Pteropods, or “wing-footed” sea snails and slugs, may be more resilient to acidic oceans than previously thought, scientists report.
By digging into their evolutionary history, the research team found that pteropods are much older than expected and survived past crises when the oceans became warmer and more acidic.
Their findings, published on the 24th September 2020 in Proceedings of the National Academy of Sciences of the United States of America (PNAS), are a surprising turn of events, as these beautiful and enigmatic marine creatures are currently one of the most adversely affected by ocean acidification.
“Pteropods have been infamously called the “canaries in a coal mine” –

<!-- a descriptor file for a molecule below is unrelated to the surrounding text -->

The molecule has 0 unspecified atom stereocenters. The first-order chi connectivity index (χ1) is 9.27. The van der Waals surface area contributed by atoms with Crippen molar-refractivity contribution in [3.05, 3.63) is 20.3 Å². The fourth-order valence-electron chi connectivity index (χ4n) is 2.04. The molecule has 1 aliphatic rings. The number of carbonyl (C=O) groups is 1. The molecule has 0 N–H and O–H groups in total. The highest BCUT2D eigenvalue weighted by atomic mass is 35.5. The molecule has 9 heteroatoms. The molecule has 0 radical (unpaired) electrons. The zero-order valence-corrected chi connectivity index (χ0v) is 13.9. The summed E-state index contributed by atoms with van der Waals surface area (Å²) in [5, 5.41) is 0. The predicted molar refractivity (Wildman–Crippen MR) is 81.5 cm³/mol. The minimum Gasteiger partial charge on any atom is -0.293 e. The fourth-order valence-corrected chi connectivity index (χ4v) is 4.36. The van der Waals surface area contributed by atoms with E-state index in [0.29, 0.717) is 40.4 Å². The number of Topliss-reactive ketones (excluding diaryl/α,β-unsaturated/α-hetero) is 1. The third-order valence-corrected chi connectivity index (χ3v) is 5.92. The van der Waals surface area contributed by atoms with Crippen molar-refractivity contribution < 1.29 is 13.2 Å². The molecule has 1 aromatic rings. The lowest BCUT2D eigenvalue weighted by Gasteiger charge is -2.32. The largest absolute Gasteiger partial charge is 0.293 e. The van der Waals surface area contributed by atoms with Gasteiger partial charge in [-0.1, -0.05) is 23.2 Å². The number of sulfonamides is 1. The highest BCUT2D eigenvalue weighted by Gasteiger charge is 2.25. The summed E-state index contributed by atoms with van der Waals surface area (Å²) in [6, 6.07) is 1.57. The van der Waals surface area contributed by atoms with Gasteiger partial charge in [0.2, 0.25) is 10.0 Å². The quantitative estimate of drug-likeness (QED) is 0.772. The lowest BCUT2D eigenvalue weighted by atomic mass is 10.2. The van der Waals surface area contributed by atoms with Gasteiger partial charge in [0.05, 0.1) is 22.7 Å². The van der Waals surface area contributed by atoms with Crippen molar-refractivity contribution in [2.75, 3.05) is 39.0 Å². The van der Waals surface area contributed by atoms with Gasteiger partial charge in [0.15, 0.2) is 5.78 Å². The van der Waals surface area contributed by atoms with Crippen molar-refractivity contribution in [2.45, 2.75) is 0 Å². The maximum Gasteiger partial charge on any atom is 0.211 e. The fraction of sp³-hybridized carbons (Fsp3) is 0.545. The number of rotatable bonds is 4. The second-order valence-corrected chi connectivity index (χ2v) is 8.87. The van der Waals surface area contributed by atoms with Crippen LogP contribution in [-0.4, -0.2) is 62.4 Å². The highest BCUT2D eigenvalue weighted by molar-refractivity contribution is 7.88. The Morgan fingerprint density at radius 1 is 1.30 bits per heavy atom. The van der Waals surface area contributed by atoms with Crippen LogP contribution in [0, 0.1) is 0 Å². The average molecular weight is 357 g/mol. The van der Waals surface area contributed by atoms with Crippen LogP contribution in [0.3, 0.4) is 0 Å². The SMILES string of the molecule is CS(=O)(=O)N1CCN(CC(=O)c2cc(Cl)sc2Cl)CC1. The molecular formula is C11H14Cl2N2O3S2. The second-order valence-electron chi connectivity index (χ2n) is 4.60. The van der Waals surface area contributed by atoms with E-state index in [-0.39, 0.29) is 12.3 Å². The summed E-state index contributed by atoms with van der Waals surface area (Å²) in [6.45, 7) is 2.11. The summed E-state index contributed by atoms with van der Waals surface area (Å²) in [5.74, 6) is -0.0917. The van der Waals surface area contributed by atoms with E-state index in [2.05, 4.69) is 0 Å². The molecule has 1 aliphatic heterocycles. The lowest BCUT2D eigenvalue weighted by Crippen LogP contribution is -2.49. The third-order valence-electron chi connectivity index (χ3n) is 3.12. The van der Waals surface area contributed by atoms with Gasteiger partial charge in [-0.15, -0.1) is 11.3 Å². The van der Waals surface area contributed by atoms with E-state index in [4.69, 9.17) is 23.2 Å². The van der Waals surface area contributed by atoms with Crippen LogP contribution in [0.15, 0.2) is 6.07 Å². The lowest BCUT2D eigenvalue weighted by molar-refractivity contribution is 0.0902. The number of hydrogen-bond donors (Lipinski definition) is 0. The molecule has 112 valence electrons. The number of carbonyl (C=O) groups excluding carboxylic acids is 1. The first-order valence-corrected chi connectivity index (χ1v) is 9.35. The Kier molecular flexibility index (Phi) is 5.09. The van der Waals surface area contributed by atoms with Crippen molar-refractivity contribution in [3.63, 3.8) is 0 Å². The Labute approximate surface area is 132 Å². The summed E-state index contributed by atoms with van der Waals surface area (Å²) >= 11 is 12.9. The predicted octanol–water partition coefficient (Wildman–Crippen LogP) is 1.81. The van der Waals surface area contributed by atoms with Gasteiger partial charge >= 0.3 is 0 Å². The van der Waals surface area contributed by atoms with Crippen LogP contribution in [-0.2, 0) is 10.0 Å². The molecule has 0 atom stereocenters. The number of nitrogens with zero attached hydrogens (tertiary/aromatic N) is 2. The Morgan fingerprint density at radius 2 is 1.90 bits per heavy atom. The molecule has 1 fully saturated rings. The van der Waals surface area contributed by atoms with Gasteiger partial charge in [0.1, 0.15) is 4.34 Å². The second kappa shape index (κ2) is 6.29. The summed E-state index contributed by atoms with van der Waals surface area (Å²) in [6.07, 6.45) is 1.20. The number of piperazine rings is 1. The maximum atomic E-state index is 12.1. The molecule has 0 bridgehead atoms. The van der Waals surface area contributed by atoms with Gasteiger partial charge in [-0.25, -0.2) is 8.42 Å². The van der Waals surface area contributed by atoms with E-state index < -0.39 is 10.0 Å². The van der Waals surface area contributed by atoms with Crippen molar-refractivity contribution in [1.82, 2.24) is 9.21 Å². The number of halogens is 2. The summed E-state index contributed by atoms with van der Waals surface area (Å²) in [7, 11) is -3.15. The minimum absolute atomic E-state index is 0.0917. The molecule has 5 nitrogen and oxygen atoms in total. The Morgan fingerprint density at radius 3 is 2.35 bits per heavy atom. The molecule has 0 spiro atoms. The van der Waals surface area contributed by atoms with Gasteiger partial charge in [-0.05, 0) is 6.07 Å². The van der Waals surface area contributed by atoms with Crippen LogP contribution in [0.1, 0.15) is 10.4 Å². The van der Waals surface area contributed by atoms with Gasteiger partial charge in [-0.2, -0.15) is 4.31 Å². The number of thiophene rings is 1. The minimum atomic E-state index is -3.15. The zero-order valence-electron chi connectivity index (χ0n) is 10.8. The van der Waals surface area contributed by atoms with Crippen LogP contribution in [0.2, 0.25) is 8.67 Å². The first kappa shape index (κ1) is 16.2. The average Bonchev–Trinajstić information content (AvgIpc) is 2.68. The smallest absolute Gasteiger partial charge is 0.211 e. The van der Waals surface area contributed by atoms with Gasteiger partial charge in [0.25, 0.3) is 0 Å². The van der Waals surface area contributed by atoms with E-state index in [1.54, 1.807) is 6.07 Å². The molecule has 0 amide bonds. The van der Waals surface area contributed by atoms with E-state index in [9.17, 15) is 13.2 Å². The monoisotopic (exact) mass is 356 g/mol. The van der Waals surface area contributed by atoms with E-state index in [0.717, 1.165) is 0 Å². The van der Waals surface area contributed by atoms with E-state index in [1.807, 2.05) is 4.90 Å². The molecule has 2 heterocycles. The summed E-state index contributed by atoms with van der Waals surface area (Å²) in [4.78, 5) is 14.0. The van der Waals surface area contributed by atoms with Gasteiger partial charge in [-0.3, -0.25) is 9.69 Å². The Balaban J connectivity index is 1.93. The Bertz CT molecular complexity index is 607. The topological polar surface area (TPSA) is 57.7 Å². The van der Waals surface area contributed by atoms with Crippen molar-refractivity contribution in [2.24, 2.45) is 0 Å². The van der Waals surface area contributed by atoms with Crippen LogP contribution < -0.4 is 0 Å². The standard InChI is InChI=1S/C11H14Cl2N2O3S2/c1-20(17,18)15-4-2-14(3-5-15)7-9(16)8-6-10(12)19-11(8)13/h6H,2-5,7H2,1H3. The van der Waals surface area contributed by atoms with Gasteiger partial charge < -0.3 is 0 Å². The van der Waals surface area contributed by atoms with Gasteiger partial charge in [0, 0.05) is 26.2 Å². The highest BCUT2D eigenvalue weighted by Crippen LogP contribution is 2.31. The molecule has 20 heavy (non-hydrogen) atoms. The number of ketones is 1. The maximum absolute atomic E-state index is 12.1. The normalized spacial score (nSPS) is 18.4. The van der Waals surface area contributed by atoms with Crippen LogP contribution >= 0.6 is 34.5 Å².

Two groups of tiny, delicate marine organisms, sea butterflies and sea angels, were found to be surprisingly resilient—having survived dramatic global climate change and Earth’s most recent mass extinction event 66 million years ago, according to research published this week in the Proceedings of the National Academy of Sciences led by Katja Peijnenburg from Naturalis Biodiversity Center in the Netherlands.
Sea butterflies and sea angels are pteropods, abundant, floating snails that spend their entire lives in the open ocean. A remarkable example of adaptation to life in the open ocean, these mesmerizing animals can have thin shells and a snail foot transformed into two wing-like structures that enable them to ‘fly’ through the water.
Sea butterflies have been a focus for global change research because they